I’m trying to save connected serialport name on mac.
If I connect serialport by index it reports name like:
and input- and outputpath is /dev/cu.usbserial-########
and when I’m connecting by path it report name like:
and input- and outputpath are same.
And then there are also /dev/tty.usbserial-########
that works also.
I can live with that but why is it so? Can someone explain me why there is /dev/cu.* and /dev/tty.*
and why name property is different when connecting by index or by path?
About tty. and cu. I found this from Godfrey van der Linden
[quote]For those that are interested.
Serial ports are commonly misunderstood. Having been involved with them
for a while I thought I clear up some of the confusion (to that end I’m
cross posting this to darwin dev from the usb list thread).
The two ports are actually named after their traditional usage. A tty.*
port was intended to run getty on a directly connected terminal, a
terminal that, if wired correctly, asserts DTR (one of the RS232
signals). A getty process using a tty.* serial connection would block
in open until the TTY asserted DTR (that is the terminal was switched
The cu (call unix) port was used mostly by the uucp family of unix
communication tools, that is the unix email system used before the
advent of the internet. To cause a typical modem to dial, it was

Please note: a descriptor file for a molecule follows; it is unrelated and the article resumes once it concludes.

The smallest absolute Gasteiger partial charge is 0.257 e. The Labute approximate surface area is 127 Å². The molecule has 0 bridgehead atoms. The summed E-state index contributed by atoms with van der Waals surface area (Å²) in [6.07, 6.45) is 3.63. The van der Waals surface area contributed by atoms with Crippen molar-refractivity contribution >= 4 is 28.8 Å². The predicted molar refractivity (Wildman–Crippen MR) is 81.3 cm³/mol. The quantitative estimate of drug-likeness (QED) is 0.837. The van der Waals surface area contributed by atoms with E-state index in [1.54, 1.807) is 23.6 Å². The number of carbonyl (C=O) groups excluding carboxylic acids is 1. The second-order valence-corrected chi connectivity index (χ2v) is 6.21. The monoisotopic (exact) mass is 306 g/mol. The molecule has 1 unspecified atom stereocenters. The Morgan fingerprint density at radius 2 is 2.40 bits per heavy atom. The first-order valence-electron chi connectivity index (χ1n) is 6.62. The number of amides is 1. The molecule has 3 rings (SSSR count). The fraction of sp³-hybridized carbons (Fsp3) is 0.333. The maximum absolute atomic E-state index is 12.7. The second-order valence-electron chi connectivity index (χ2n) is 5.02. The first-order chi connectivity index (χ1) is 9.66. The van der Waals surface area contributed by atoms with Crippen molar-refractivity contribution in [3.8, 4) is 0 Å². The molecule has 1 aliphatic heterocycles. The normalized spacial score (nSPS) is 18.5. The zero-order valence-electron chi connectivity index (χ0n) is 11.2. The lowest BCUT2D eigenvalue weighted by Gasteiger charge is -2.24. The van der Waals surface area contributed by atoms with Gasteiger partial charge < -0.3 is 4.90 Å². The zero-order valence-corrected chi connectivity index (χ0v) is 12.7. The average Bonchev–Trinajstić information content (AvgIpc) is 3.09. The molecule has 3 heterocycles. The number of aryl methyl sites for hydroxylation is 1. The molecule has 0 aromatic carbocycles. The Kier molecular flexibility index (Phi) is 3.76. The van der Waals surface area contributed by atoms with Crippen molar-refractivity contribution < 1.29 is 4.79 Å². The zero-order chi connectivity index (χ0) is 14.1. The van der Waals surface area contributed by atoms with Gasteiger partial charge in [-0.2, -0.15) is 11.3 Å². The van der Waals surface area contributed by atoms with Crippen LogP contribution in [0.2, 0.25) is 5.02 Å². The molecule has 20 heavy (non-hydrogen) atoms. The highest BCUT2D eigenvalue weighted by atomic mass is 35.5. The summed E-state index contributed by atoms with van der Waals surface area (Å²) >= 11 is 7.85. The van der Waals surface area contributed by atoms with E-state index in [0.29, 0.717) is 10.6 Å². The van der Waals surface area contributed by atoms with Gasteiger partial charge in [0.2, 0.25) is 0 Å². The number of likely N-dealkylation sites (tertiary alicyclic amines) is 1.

necessary to open the port without waiting for DTR, which is typically
only asserted one a connection has been established after dialing. WIth
an open port uucp could then issue an AT command and wait for a
connection with the other side. With an established connection the
modem asserts DTR, from that point on the cu and tty ports are exactly
the same. Note with many modems the DTR signal often tracks DCD
With either port type once a raised DTR signal is dropped the port is
disconnected and will start returning EIO errors. This is basically a
hint to the client process that things have come to an end and need to
terminate all processes in the process group connected to the terminal
One problem with this basic design is that sometimes tty or other serial
devices are connected using only 3-wires, that is ground, txdata,
rxdata. In this case the standard tty port will not open. You have two
options in this circumstance. The more difficult option is to loopback
the DSR to the DTR on the computer side of the rs232 plug, or
alternatively you can open the port with O_NONBLOCK then use tcsetattr
to set the CLOCAL flag indicating that DTR should be ignore.
Finally although this is the canonical interface the only serial drivers
that I know implement the full RS232 signal protocol are Apple’s 16x50
drivers. I’m not sure how much of this signalling is implemented by
any other driver, so your milage will vary. In retrospect it perhaps
would have been a good idea to document this somewhere ;-).
But still I don’t know why:
StringValue = aSerialPort.Name
Stringvalue differs depending how I connect port:
System.SerialPort ( Index as Integer ) As SerialPort
System.SerialPort ( Path as String ) As SerialPort